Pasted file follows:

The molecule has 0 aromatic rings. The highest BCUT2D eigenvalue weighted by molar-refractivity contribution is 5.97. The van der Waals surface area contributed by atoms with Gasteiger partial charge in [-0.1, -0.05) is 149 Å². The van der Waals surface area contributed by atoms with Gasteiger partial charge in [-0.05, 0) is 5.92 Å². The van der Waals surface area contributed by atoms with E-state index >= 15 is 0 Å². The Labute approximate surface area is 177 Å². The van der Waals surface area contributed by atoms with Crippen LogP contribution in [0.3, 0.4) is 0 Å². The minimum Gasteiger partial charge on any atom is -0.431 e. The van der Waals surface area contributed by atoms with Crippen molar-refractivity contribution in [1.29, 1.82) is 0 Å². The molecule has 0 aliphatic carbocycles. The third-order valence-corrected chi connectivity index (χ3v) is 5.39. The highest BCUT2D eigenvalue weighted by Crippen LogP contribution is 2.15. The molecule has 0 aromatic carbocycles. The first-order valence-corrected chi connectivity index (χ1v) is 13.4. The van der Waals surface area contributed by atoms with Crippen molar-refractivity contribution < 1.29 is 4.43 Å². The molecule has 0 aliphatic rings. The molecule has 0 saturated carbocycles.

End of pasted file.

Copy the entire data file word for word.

The molecule has 0 aromatic rings. The highest BCUT2D eigenvalue weighted by molar-refractivity contribution is 5.97. The van der Waals surface area contributed by atoms with Gasteiger partial charge in [-0.1, -0.05) is 149 Å². The van der Waals surface area contributed by atoms with Gasteiger partial charge in [-0.05, 0) is 5.92 Å². The van der Waals surface area contributed by atoms with E-state index >= 15 is 0 Å². The Labute approximate surface area is 177 Å². The van der Waals surface area contributed by atoms with Crippen LogP contribution in [0.3, 0.4) is 0 Å². The minimum Gasteiger partial charge on any atom is -0.431 e. The van der Waals surface area contributed by atoms with Crippen molar-refractivity contribution in [1.29, 1.82) is 0 Å². The molecule has 0 aliphatic carbocycles. The third-order valence-corrected chi connectivity index (χ3v) is 5.39. The highest BCUT2D eigenvalue weighted by Crippen LogP contribution is 2.15. The molecule has 0 aromatic carbocycles. The first-order valence-corrected chi connectivity index (χ1v) is 13.4. The van der Waals surface area contributed by atoms with Crippen molar-refractivity contribution < 1.29 is 4.43 Å². The molecule has 0 aliphatic rings. The molecule has 0 saturated carbocycles.